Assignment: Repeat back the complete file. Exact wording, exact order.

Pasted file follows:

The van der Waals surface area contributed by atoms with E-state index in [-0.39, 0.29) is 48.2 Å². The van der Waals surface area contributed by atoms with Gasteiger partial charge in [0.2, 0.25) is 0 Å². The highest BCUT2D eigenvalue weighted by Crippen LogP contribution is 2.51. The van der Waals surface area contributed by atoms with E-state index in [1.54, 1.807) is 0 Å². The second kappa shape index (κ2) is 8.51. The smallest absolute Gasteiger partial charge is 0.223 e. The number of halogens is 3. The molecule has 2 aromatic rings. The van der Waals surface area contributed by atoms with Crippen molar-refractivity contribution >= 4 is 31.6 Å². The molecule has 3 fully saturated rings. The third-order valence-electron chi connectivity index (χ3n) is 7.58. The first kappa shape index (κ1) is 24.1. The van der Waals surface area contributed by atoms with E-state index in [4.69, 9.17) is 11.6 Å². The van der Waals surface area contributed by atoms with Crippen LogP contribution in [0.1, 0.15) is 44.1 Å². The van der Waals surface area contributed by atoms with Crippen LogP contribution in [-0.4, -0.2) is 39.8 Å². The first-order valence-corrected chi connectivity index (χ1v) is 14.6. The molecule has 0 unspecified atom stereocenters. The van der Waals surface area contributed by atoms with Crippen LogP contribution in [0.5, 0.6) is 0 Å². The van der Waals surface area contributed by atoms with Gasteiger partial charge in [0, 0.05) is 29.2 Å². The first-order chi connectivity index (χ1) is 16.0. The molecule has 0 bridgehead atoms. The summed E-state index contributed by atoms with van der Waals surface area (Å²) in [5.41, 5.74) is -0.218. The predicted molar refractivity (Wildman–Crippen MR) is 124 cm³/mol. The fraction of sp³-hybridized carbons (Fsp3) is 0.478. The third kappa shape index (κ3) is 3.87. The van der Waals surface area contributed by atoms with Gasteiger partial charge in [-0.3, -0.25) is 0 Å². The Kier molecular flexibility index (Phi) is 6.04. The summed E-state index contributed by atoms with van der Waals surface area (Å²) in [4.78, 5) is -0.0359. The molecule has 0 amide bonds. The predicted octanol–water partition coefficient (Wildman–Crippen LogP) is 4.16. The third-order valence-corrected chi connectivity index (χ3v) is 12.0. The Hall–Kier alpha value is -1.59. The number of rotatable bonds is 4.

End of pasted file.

The van der Waals surface area contributed by atoms with E-state index in [-0.39, 0.29) is 48.2 Å². The van der Waals surface area contributed by atoms with Gasteiger partial charge in [0.2, 0.25) is 0 Å². The highest BCUT2D eigenvalue weighted by Crippen LogP contribution is 2.51. The van der Waals surface area contributed by atoms with E-state index in [1.54, 1.807) is 0 Å². The second kappa shape index (κ2) is 8.51. The smallest absolute Gasteiger partial charge is 0.223 e. The number of halogens is 3. The molecule has 2 aromatic rings. The van der Waals surface area contributed by atoms with Crippen molar-refractivity contribution >= 4 is 31.6 Å². The molecule has 3 fully saturated rings. The third-order valence-electron chi connectivity index (χ3n) is 7.58. The first kappa shape index (κ1) is 24.1. The van der Waals surface area contributed by atoms with E-state index in [4.69, 9.17) is 11.6 Å². The van der Waals surface area contributed by atoms with Crippen LogP contribution in [0.1, 0.15) is 44.1 Å². The van der Waals surface area contributed by atoms with Crippen LogP contribution in [-0.4, -0.2) is 39.8 Å². The first-order valence-corrected chi connectivity index (χ1v) is 14.6. The molecule has 0 unspecified atom stereocenters. The van der Waals surface area contributed by atoms with Crippen LogP contribution in [0.5, 0.6) is 0 Å². The van der Waals surface area contributed by atoms with Gasteiger partial charge in [0, 0.05) is 29.2 Å². The first-order chi connectivity index (χ1) is 16.0. The molecule has 0 bridgehead atoms. The summed E-state index contributed by atoms with van der Waals surface area (Å²) in [5.41, 5.74) is -0.218. The predicted molar refractivity (Wildman–Crippen MR) is 124 cm³/mol. The fraction of sp³-hybridized carbons (Fsp3) is 0.478. The third kappa shape index (κ3) is 3.87. The van der Waals surface area contributed by atoms with Gasteiger partial charge in [-0.3, -0.25) is 0 Å². The Kier molecular flexibility index (Phi) is 6.04. The summed E-state index contributed by atoms with van der Waals surface area (Å²) in [4.78, 5) is -0.0359. The molecule has 0 amide bonds. The predicted octanol–water partition coefficient (Wildman–Crippen LogP) is 4.16. The third-order valence-corrected chi connectivity index (χ3v) is 12.0. The Hall–Kier alpha value is -1.59. The number of rotatable bonds is 4.